Oh, btw the full article on AOPA's website is here, it's a pretty funny story about how they surprised the winner.

Thursday, February 04, 2010

Get your boots on

My community Q&A site, CircleToLand.com is now in "bootstrap mode." This means all the usual safeguards and switches are turned off for new users, they can pretty much run wild and do crazy things like:

1) Ask more than one question every twenty minutes
2) Vote on answers & questions
3) Create new tags

Normally new users are restricted in a sandbox until they earn reputation points (given out usually by other site members voting up the user's answers and questions). This is a good thing because it keeps the trolls and crazies to a minimum. However, when EVERYBODY is a new user the sandbox rule gets in the way.

In short, the jailhouse is now run by the inmates. Got a question about flying that's always been nagging you? Run wild and ask it on CircleToLand.com.

You may ask why I'm pushing this site so hard, its because I believe in the site's tools in regards to fostering a healthy, knowledgeable online community centered around pilots helping other pilots.

If you have any questions or feedback about the site, please don't hesitate to email me (my email address is on CircleToLand.com on every page) or just comment on my blog.

Wednesday, February 03, 2010

You want to check my what?

Just taken my medical exam yesterday. I passed! Of course my AME said I was blind as a naked mole rat and that I really should carry a backup pair of glasses (which I mostly do, however there are times when they don't make it in the flight bag..heh)

Since my last exam was three years ago, one thing I had forgotten about was an interesting requirement the FAA wants the AME to ask.

AME : "Okay, would you like me to proceed with the rectal exam?"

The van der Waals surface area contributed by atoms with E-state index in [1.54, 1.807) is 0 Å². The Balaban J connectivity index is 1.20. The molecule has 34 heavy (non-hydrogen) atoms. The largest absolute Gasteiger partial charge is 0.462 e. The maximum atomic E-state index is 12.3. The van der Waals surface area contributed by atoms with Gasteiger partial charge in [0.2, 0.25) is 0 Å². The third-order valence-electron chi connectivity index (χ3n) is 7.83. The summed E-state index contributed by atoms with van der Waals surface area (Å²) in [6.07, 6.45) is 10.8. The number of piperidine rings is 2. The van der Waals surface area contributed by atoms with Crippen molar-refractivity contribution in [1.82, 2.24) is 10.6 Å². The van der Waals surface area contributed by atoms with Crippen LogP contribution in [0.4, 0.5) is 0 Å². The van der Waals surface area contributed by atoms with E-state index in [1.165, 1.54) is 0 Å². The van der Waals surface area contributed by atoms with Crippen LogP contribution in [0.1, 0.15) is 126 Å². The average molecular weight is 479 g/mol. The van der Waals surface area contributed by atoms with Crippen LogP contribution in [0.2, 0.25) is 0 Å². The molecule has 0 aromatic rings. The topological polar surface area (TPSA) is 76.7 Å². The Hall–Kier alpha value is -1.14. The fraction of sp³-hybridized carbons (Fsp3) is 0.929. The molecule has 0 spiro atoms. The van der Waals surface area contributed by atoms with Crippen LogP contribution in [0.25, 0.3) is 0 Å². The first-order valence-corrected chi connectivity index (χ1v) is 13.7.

Me : "(blank stare) Uh...are you serious?"
AME : "Yeah, the FAA wants me to ask, most people turn it down. Basically I just look at it to see if its healthy."
Me : "Uh..yeah that's okay, I'm going to turn it down as well."

Whew, dodged that bullet. But it's really begs the question, why the FAA would even have a provision like that anyway?

The only thing I can figure out is that since most pilots spend a lot of time on their butts, government-thinking follows that it should be medically fit.

Pilots got back!

Tuesday, February 02, 2010

65 days aloft

If two men have their way, this year an aviation record that has stood since 1958 will fall. The goal? Spend sixty-five days aloft in a four-place single engine airplane without touching the ground.

For non aviation folks, imagine driving around in small sedan without stopping...for anything...for one thousand five hundred and sixty hours.

Holy crap!

Chet and Matt Pipkin, father and son will hopefully take off in October 2010 in Boise Idaho and fly for 65 days in a modified Cessna 172. They plan to refuel and resupply via truck; their Cessna will be modified to carry an extra fuel tank with a quick release that can be refueled in mid-air. The Skyhawk will also be modified for them to change the oil in mid-flight, and of course there will a lav.

I think its a crazy idea, crazy good! This is more than a simple aviation stunt, they're hoping to raise money for charity, increase awareness in aviation, and inspire others to do something daring in their lives. Their mission statement:

To ignite a flame in the hearts of individuals in our world, by means of a simple flight. To encourage others to recognize their intrinsic value and to empower and challenge them to pursue their passions, contribute to the world in their own unique ways, great or small, and pass the flame to those in their world.

Blog: 65 days
AvWeb article and podcast with Matt Pipkin

I can't wait to see what happens, both in the flight and who gets inspired to take up their greatest passion!